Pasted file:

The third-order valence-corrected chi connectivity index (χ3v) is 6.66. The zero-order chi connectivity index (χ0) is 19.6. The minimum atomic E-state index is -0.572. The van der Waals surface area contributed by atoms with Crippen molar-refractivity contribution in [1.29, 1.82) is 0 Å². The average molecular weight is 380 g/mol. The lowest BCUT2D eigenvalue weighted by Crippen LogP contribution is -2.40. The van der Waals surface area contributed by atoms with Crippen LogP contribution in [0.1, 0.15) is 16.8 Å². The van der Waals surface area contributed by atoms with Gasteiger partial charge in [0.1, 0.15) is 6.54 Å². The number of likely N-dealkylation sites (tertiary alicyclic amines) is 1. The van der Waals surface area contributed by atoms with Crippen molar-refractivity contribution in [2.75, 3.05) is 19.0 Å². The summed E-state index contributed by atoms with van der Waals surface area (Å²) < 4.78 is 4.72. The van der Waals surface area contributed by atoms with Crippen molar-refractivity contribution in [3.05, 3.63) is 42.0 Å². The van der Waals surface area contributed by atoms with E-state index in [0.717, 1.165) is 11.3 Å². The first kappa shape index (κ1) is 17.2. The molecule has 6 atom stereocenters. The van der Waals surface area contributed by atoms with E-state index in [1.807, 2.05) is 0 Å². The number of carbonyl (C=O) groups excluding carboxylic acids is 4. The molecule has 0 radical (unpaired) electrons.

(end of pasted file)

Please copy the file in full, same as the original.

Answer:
The third-order valence-corrected chi connectivity index (χ3v) is 6.66. The zero-order chi connectivity index (χ0) is 19.6. The minimum atomic E-state index is -0.572. The van der Waals surface area contributed by atoms with Crippen molar-refractivity contribution in [1.29, 1.82) is 0 Å². The average molecular weight is 380 g/mol. The lowest BCUT2D eigenvalue weighted by Crippen LogP contribution is -2.40. The van der Waals surface area contributed by atoms with Crippen LogP contribution in [0.1, 0.15) is 16.8 Å². The van der Waals surface area contributed by atoms with Gasteiger partial charge in [0.1, 0.15) is 6.54 Å². The number of likely N-dealkylation sites (tertiary alicyclic amines) is 1. The van der Waals surface area contributed by atoms with Crippen molar-refractivity contribution in [2.75, 3.05) is 19.0 Å². The summed E-state index contributed by atoms with van der Waals surface area (Å²) < 4.78 is 4.72. The van der Waals surface area contributed by atoms with Crippen molar-refractivity contribution in [3.05, 3.63) is 42.0 Å². The van der Waals surface area contributed by atoms with E-state index in [0.717, 1.165) is 11.3 Å². The first kappa shape index (κ1) is 17.2. The molecule has 6 atom stereocenters. The van der Waals surface area contributed by atoms with E-state index in [1.807, 2.05) is 0 Å². The number of carbonyl (C=O) groups excluding carboxylic acids is 4. The molecule has 0 radical (unpaired) electrons.